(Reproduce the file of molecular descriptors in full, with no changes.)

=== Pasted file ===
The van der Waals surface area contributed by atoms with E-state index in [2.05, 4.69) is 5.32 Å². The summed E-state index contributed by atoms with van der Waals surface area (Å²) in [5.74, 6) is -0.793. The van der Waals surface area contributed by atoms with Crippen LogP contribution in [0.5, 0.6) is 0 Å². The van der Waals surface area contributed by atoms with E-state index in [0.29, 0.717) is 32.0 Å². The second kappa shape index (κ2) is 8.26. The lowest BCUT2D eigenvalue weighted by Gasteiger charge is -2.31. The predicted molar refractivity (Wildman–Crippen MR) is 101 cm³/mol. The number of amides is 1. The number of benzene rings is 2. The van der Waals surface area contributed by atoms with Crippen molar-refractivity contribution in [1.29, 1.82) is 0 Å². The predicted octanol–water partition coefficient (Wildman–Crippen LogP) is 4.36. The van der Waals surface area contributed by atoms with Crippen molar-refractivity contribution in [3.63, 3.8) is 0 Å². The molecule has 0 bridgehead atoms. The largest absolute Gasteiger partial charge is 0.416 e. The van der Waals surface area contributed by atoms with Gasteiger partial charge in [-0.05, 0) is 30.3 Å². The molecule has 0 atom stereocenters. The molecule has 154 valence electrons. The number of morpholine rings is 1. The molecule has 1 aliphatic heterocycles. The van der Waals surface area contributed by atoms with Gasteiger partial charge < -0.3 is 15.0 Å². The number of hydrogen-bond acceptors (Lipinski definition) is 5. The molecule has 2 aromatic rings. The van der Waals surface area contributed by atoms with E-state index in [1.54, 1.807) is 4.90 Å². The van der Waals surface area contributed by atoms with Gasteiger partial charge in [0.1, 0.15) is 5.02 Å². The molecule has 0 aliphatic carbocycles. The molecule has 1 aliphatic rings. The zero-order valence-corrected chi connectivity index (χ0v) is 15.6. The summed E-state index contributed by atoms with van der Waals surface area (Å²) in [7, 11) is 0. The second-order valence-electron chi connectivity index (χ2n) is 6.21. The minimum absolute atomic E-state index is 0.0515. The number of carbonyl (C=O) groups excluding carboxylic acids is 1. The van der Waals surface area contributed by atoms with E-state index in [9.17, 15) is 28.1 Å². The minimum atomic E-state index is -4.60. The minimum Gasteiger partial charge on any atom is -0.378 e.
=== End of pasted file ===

The van der Waals surface area contributed by atoms with E-state index in [2.05, 4.69) is 5.32 Å². The summed E-state index contributed by atoms with van der Waals surface area (Å²) in [5.74, 6) is -0.793. The van der Waals surface area contributed by atoms with Crippen LogP contribution in [0.5, 0.6) is 0 Å². The van der Waals surface area contributed by atoms with E-state index in [0.29, 0.717) is 32.0 Å². The second kappa shape index (κ2) is 8.26. The lowest BCUT2D eigenvalue weighted by Gasteiger charge is -2.31. The predicted molar refractivity (Wildman–Crippen MR) is 101 cm³/mol. The number of amides is 1. The number of benzene rings is 2. The van der Waals surface area contributed by atoms with Crippen molar-refractivity contribution in [1.29, 1.82) is 0 Å². The predicted octanol–water partition coefficient (Wildman–Crippen LogP) is 4.36. The van der Waals surface area contributed by atoms with Crippen molar-refractivity contribution in [3.63, 3.8) is 0 Å². The molecule has 0 bridgehead atoms. The largest absolute Gasteiger partial charge is 0.416 e. The van der Waals surface area contributed by atoms with Gasteiger partial charge in [-0.05, 0) is 30.3 Å². The molecule has 0 atom stereocenters. The molecule has 154 valence electrons. The number of morpholine rings is 1. The molecule has 1 aliphatic heterocycles. The van der Waals surface area contributed by atoms with Gasteiger partial charge < -0.3 is 15.0 Å². The number of hydrogen-bond acceptors (Lipinski definition) is 5. The molecule has 2 aromatic rings. The van der Waals surface area contributed by atoms with E-state index in [1.54, 1.807) is 4.90 Å². The van der Waals surface area contributed by atoms with Gasteiger partial charge in [0.1, 0.15) is 5.02 Å². The molecule has 0 aliphatic carbocycles. The molecule has 1 aliphatic rings. The zero-order valence-corrected chi connectivity index (χ0v) is 15.6. The summed E-state index contributed by atoms with van der Waals surface area (Å²) in [7, 11) is 0. The second-order valence-electron chi connectivity index (χ2n) is 6.21. The minimum absolute atomic E-state index is 0.0515. The number of carbonyl (C=O) groups excluding carboxylic acids is 1. The van der Waals surface area contributed by atoms with E-state index in [9.17, 15) is 28.1 Å². The minimum atomic E-state index is -4.60. The minimum Gasteiger partial charge on any atom is -0.378 e.